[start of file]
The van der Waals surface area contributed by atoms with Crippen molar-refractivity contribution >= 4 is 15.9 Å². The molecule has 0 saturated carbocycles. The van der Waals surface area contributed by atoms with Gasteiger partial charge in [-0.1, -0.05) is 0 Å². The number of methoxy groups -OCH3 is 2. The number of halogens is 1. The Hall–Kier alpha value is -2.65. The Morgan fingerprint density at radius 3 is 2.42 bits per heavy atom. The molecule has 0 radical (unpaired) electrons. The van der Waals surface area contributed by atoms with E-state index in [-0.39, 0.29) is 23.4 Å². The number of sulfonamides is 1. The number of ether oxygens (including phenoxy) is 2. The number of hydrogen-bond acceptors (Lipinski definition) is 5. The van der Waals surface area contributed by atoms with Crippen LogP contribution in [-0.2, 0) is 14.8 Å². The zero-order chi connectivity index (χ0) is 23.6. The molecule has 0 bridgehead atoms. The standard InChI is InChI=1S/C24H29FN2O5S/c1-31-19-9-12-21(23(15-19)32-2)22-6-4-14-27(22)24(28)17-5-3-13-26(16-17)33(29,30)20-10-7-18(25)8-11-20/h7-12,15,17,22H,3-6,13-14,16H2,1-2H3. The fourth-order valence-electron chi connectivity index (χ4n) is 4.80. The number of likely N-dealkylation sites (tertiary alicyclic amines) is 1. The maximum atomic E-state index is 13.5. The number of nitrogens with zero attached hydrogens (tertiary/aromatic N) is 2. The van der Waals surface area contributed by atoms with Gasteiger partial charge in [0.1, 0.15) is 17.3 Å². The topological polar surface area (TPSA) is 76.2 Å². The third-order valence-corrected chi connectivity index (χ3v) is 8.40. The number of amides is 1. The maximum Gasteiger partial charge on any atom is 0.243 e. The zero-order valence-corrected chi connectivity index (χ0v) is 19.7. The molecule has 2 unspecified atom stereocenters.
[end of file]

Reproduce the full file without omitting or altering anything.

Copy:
The van der Waals surface area contributed by atoms with Crippen molar-refractivity contribution >= 4 is 15.9 Å². The molecule has 0 saturated carbocycles. The van der Waals surface area contributed by atoms with Gasteiger partial charge in [-0.1, -0.05) is 0 Å². The number of methoxy groups -OCH3 is 2. The number of halogens is 1. The Hall–Kier alpha value is -2.65. The Morgan fingerprint density at radius 3 is 2.42 bits per heavy atom. The molecule has 0 radical (unpaired) electrons. The van der Waals surface area contributed by atoms with E-state index in [-0.39, 0.29) is 23.4 Å². The number of sulfonamides is 1. The number of ether oxygens (including phenoxy) is 2. The number of hydrogen-bond acceptors (Lipinski definition) is 5. The van der Waals surface area contributed by atoms with Crippen LogP contribution in [-0.2, 0) is 14.8 Å². The zero-order chi connectivity index (χ0) is 23.6. The molecule has 0 bridgehead atoms. The standard InChI is InChI=1S/C24H29FN2O5S/c1-31-19-9-12-21(23(15-19)32-2)22-6-4-14-27(22)24(28)17-5-3-13-26(16-17)33(29,30)20-10-7-18(25)8-11-20/h7-12,15,17,22H,3-6,13-14,16H2,1-2H3. The fourth-order valence-electron chi connectivity index (χ4n) is 4.80. The number of likely N-dealkylation sites (tertiary alicyclic amines) is 1. The maximum atomic E-state index is 13.5. The number of nitrogens with zero attached hydrogens (tertiary/aromatic N) is 2. The van der Waals surface area contributed by atoms with Gasteiger partial charge in [0.1, 0.15) is 17.3 Å². The topological polar surface area (TPSA) is 76.2 Å². The third-order valence-corrected chi connectivity index (χ3v) is 8.40. The number of amides is 1. The maximum Gasteiger partial charge on any atom is 0.243 e. The zero-order valence-corrected chi connectivity index (χ0v) is 19.7. The molecule has 2 unspecified atom stereocenters.